A 50-year-old right-handed man presented with headache accompanied by new onset confusion and slurring of speech over a 5-day period. This was initially suspected to be due to a transient ischaemic attack. On examination he had a clear ptosis of his left eye, which had developed just 6 days prior to his most recent admission; however, the rest of his neurological examination was normal. A neuropsychiatric review showed poor verbal recall, below average visual contrast ability and below average verbal learning scores. He had a medical history of recurrent oral ulcerations accompanied by anterior uveitus and recurrent genital ulcerations on the scrotum. Imaging showed increased unilateral signal in the left thalamic area, which when taken together with the clinical history, supports the internationally recognised diagnostic criteria for Behçet's disease. The patient lacked insight into his condition meaning that long-term residential care may be required.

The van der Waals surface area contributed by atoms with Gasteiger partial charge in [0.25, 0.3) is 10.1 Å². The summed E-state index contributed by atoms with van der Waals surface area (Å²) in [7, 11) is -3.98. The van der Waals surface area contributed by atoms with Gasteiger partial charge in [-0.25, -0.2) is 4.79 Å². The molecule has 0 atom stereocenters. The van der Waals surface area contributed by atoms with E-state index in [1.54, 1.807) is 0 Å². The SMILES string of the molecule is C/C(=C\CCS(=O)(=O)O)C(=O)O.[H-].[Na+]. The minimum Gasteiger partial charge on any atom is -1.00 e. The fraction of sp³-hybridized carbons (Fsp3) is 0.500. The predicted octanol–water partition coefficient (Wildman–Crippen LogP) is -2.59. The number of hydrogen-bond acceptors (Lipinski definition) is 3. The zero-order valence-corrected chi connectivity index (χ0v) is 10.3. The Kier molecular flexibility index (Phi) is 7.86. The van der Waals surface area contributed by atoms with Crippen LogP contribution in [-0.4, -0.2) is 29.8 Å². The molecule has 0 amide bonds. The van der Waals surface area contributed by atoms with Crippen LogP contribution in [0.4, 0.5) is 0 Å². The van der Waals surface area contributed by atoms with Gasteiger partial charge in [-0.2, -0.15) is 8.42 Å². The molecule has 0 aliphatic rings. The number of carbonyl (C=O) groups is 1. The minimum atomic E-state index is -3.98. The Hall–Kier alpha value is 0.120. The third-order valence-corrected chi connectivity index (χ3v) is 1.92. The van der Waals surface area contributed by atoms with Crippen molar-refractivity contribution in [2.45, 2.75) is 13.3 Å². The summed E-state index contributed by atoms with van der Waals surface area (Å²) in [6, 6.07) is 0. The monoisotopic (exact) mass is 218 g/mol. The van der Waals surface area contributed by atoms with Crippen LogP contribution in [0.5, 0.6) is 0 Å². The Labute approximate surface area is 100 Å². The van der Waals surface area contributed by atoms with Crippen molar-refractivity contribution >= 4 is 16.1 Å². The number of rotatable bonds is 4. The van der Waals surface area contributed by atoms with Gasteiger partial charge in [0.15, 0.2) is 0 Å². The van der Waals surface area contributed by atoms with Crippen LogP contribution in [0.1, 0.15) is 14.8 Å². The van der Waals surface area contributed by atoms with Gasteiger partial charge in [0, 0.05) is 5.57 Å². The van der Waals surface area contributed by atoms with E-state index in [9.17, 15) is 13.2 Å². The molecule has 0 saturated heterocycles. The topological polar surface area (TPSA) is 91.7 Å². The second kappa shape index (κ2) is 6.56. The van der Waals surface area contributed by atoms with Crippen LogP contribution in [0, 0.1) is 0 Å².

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Competing interests None.
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